Subject(s)
Black or African American , COVID-19 , Culturally Competent Care , Diabetes Mellitus, Type 2 , Self-Management , Black or African American/psychology , Black or African American/statistics & numerical data , Aged , COVID-19/ethnology , Diabetes Mellitus, Type 2/ethnology , Diabetes Mellitus, Type 2/therapy , Female , Humans , Male , Middle Aged , Qualitative Research , Self-Management/education , Self-Management/psychology , Texas/epidemiology
5.
Prev Chronic Dis ; 18: E70, 2021 07 15.
Article in English | MEDLINE | ID: covidwho-1315994

ABSTRACT

Structural racism has contributed to persistent racial disparities in hypertension control, with Black men suffering the highest prevalence of uncontrolled hypertension. Lincoln Community Health Center, our urban Federally Qualified Health Center (FQHC), aimed to use hypertension self-management classes to improve hypertension control among our clinic patients, particularly Black men. Patients attending classes learned about hypertension, were given blood pressure cuffs to use at home, and had the opportunity to speak to physicians in a group setting. We used a nonexperimental quality improvement intervention design to identify baseline differences between participants who attended multiple classes and those who attended only 1 class. Participants who attended multiple classes, most of whom were Black men, achieved an average blood pressure reduction of 19.1/14.8 mm Hg. Although the classes were effective, current policies around health insurance reimbursement and federal quality reporting standards hamper the ability of health care providers to implement such patient education initiatives.


Subject(s)
Health Promotion , Hypertension/therapy , Patient Education as Topic , Self-Management/education , Black or African American , Aged , Community Health Centers , Female , Humans , Hypertension/epidemiology , Hypertension/prevention & control , Male , Medicare , Quality Improvement , United States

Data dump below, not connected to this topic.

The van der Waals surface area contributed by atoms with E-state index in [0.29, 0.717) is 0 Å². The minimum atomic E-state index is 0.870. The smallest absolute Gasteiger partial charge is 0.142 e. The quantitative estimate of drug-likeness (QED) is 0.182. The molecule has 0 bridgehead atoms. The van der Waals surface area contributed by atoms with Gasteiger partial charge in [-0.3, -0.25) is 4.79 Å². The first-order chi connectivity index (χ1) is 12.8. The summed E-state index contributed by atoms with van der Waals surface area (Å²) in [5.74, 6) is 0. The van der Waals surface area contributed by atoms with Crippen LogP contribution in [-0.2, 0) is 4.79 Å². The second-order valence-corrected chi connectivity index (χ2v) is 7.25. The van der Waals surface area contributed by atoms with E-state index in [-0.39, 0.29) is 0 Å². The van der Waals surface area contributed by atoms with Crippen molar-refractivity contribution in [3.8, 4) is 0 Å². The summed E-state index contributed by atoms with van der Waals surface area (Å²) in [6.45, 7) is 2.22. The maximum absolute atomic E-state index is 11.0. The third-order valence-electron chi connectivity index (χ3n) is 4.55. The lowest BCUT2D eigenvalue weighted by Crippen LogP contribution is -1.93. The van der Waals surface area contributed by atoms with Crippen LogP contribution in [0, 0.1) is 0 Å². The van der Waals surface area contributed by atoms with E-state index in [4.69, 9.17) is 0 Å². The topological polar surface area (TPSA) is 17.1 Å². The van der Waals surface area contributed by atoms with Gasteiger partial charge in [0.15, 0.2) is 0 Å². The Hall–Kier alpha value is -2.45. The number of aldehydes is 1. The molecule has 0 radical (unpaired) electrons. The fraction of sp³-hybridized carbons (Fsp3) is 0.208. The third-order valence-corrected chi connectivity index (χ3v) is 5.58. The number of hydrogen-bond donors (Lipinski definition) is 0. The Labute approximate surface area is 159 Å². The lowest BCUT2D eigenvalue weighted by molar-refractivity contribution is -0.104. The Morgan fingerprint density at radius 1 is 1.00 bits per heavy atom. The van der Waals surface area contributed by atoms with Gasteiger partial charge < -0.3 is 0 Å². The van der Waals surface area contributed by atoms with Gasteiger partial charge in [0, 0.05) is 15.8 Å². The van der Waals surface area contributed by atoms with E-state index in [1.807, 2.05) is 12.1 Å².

6.
Nursing ; 51(6): 41-46, 2021 Jun 01.
Article in English | MEDLINE | ID: covidwho-1236252

ABSTRACT

ABSTRACT: In 2017, the World Health Organization reported that chronic obstructive pulmonary disease (COPD) impacted 251 million individuals and was responsible for 3.17 million deaths globally. To educate hospitalized patients with COPD about self-management at home, nurses require an action plan to use as part of discharge instructions. This article discusses the benefits of COPD action plans revealed in the literature and describes the creation and use of such an action plan by the author.


Subject(s)
Nurse-Patient Relations , Patient Discharge , Patient Education as Topic , Pulmonary Disease, Chronic Obstructive/nursing , Self-Management/education , Humans , Treatment Outcome
10.
Diabetes Metab Syndr ; 14(4): 351-354, 2020.
Article in English | MEDLINE | ID: covidwho-47881

ABSTRACT

BACKGROUND AND AIMS: COVID-19 pandemic has challenged the physician-centered approach of diabetes care in India that is primarily based on routine clinic visits. We aim to review the various aspects of patient-centered care via diabetes self-management education based on available literature. METHODS: This is a narrative review using Pubmed, EMBASE and Google Scholar search till March 29, 2020. Search terms were "COVID-19", "diabetes self-care", "diabetes self-management education", "DSME", "diabetes self-management in India", "diabetes self-care in India" and "DSME in India". RESULTS: We have discussed an educational plan on diabetes self-management that can be adopted for people with diabetes mellitus in our country amid the ongoing pandemic. We have also identified the barriers to diabetes self-management in the current scenario and suggested possible solutions to overcome those. CONCLUSIONS: We have reemphasized the need for a simultaneous patient-centered approach in routine diabetes care that has to be coordinated by a multidisciplinary team amid the ongoing COVID-19 pandemic.


Subject(s)
Betacoronavirus , Coronavirus Infections/epidemiology , Diabetes Mellitus/therapy , Pandemics , Pneumonia, Viral/epidemiology , Self-Management , Blood Glucose Self-Monitoring , COVID-19 , Diabetes Mellitus/psychology , Diet , Exercise , Humans , Hypoglycemic Agents , India/epidemiology , Patient-Centered Care , PubMed , SARS-CoV-2 , Self-Management/education , Self-Management/methods , Telemedicine
SELECTION OF CITATIONS
SEARCH DETAIL